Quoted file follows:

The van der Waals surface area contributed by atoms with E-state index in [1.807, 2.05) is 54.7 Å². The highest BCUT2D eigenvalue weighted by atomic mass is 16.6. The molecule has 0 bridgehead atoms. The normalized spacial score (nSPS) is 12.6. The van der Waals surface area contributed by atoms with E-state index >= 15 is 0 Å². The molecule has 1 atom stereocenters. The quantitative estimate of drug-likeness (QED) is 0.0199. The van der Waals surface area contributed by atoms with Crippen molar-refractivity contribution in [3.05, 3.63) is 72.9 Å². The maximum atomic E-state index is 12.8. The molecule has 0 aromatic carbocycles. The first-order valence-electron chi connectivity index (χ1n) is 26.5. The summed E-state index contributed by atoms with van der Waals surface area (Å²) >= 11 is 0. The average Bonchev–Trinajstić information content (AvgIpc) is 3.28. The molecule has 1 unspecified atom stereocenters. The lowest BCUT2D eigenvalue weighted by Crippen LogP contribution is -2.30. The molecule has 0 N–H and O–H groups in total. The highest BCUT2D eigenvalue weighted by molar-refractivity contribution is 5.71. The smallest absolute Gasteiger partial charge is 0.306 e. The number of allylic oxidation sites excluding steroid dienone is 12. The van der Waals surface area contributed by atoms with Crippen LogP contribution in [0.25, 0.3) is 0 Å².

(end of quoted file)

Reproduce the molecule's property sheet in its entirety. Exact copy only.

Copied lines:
The van der Waals surface area contributed by atoms with E-state index in [1.807, 2.05) is 54.7 Å². The highest BCUT2D eigenvalue weighted by atomic mass is 16.6. The molecule has 0 bridgehead atoms. The normalized spacial score (nSPS) is 12.6. The van der Waals surface area contributed by atoms with E-state index >= 15 is 0 Å². The molecule has 1 atom stereocenters. The quantitative estimate of drug-likeness (QED) is 0.0199. The van der Waals surface area contributed by atoms with Crippen molar-refractivity contribution in [3.05, 3.63) is 72.9 Å². The maximum atomic E-state index is 12.8. The molecule has 0 aromatic carbocycles. The first-order valence-electron chi connectivity index (χ1n) is 26.5. The summed E-state index contributed by atoms with van der Waals surface area (Å²) >= 11 is 0. The average Bonchev–Trinajstić information content (AvgIpc) is 3.28. The molecule has 1 unspecified atom stereocenters. The lowest BCUT2D eigenvalue weighted by Crippen LogP contribution is -2.30. The molecule has 0 N–H and O–H groups in total. The highest BCUT2D eigenvalue weighted by molar-refractivity contribution is 5.71. The smallest absolute Gasteiger partial charge is 0.306 e. The number of allylic oxidation sites excluding steroid dienone is 12. The van der Waals surface area contributed by atoms with Crippen LogP contribution in [0.25, 0.3) is 0 Å².